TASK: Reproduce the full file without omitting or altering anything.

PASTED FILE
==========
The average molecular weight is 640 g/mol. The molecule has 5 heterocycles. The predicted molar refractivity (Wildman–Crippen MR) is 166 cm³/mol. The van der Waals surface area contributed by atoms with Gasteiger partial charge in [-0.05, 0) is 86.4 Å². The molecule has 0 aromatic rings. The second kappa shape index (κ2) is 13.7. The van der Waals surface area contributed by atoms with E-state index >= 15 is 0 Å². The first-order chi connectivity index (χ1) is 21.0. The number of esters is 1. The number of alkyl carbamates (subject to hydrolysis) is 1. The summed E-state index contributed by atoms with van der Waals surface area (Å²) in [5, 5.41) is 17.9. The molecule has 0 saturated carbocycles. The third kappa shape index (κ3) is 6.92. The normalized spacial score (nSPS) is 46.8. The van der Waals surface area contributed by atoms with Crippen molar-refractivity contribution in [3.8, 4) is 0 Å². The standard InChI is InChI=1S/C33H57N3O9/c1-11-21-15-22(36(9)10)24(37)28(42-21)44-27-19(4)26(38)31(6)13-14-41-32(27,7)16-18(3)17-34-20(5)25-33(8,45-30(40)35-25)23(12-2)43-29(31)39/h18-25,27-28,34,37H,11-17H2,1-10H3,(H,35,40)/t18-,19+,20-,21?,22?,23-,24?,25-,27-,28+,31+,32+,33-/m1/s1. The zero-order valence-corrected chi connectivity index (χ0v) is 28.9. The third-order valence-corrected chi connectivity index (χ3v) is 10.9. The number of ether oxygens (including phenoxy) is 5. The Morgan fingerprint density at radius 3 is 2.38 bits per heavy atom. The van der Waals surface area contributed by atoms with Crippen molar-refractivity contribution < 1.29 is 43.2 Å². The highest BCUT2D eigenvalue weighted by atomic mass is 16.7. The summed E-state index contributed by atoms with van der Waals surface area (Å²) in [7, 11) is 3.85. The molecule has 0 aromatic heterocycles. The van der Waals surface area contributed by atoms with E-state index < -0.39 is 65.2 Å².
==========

The average molecular weight is 640 g/mol. The molecule has 5 heterocycles. The predicted molar refractivity (Wildman–Crippen MR) is 166 cm³/mol. The van der Waals surface area contributed by atoms with Gasteiger partial charge in [-0.05, 0) is 86.4 Å². The molecule has 0 aromatic rings. The second kappa shape index (κ2) is 13.7. The van der Waals surface area contributed by atoms with E-state index >= 15 is 0 Å². The first-order chi connectivity index (χ1) is 21.0. The number of esters is 1. The number of alkyl carbamates (subject to hydrolysis) is 1. The summed E-state index contributed by atoms with van der Waals surface area (Å²) in [5, 5.41) is 17.9. The molecule has 0 saturated carbocycles. The third kappa shape index (κ3) is 6.92. The normalized spacial score (nSPS) is 46.8. The van der Waals surface area contributed by atoms with Crippen molar-refractivity contribution in [3.8, 4) is 0 Å². The standard InChI is InChI=1S/C33H57N3O9/c1-11-21-15-22(36(9)10)24(37)28(42-21)44-27-19(4)26(38)31(6)13-14-41-32(27,7)16-18(3)17-34-20(5)25-33(8,45-30(40)35-25)23(12-2)43-29(31)39/h18-25,27-28,34,37H,11-17H2,1-10H3,(H,35,40)/t18-,19+,20-,21?,22?,23-,24?,25-,27-,28+,31+,32+,33-/m1/s1. The zero-order valence-corrected chi connectivity index (χ0v) is 28.9. The third-order valence-corrected chi connectivity index (χ3v) is 10.9. The number of ether oxygens (including phenoxy) is 5. The Morgan fingerprint density at radius 3 is 2.38 bits per heavy atom. The van der Waals surface area contributed by atoms with Crippen molar-refractivity contribution < 1.29 is 43.2 Å². The highest BCUT2D eigenvalue weighted by atomic mass is 16.7. The summed E-state index contributed by atoms with van der Waals surface area (Å²) in [7, 11) is 3.85. The molecule has 0 aromatic heterocycles. The van der Waals surface area contributed by atoms with E-state index < -0.39 is 65.2 Å².